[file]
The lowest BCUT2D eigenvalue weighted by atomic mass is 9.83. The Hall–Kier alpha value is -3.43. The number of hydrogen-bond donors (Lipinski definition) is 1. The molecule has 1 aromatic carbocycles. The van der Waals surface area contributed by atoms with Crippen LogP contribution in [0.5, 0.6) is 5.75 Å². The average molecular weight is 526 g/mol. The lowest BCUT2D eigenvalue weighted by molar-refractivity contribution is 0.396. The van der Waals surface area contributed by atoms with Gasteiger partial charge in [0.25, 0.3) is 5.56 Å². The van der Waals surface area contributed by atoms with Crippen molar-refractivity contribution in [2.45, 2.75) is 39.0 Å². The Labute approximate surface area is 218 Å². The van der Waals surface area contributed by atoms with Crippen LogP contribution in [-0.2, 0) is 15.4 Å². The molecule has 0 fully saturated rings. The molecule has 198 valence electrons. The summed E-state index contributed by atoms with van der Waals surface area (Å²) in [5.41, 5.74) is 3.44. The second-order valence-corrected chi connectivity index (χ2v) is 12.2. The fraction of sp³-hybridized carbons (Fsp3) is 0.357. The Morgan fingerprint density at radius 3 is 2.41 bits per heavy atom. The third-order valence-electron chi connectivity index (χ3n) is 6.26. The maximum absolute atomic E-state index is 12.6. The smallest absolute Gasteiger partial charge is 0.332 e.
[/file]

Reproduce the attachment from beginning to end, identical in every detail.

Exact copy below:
The lowest BCUT2D eigenvalue weighted by atomic mass is 9.83. The Hall–Kier alpha value is -3.43. The number of hydrogen-bond donors (Lipinski definition) is 1. The molecule has 1 aromatic carbocycles. The van der Waals surface area contributed by atoms with Crippen LogP contribution in [0.5, 0.6) is 5.75 Å². The average molecular weight is 526 g/mol. The lowest BCUT2D eigenvalue weighted by molar-refractivity contribution is 0.396. The van der Waals surface area contributed by atoms with Gasteiger partial charge in [0.25, 0.3) is 5.56 Å². The van der Waals surface area contributed by atoms with Crippen molar-refractivity contribution in [2.45, 2.75) is 39.0 Å². The Labute approximate surface area is 218 Å². The van der Waals surface area contributed by atoms with Crippen LogP contribution in [-0.2, 0) is 15.4 Å². The molecule has 0 fully saturated rings. The molecule has 198 valence electrons. The summed E-state index contributed by atoms with van der Waals surface area (Å²) in [5.41, 5.74) is 3.44. The second-order valence-corrected chi connectivity index (χ2v) is 12.2. The fraction of sp³-hybridized carbons (Fsp3) is 0.357. The Morgan fingerprint density at radius 3 is 2.41 bits per heavy atom. The third-order valence-electron chi connectivity index (χ3n) is 6.26. The maximum absolute atomic E-state index is 12.6. The smallest absolute Gasteiger partial charge is 0.332 e.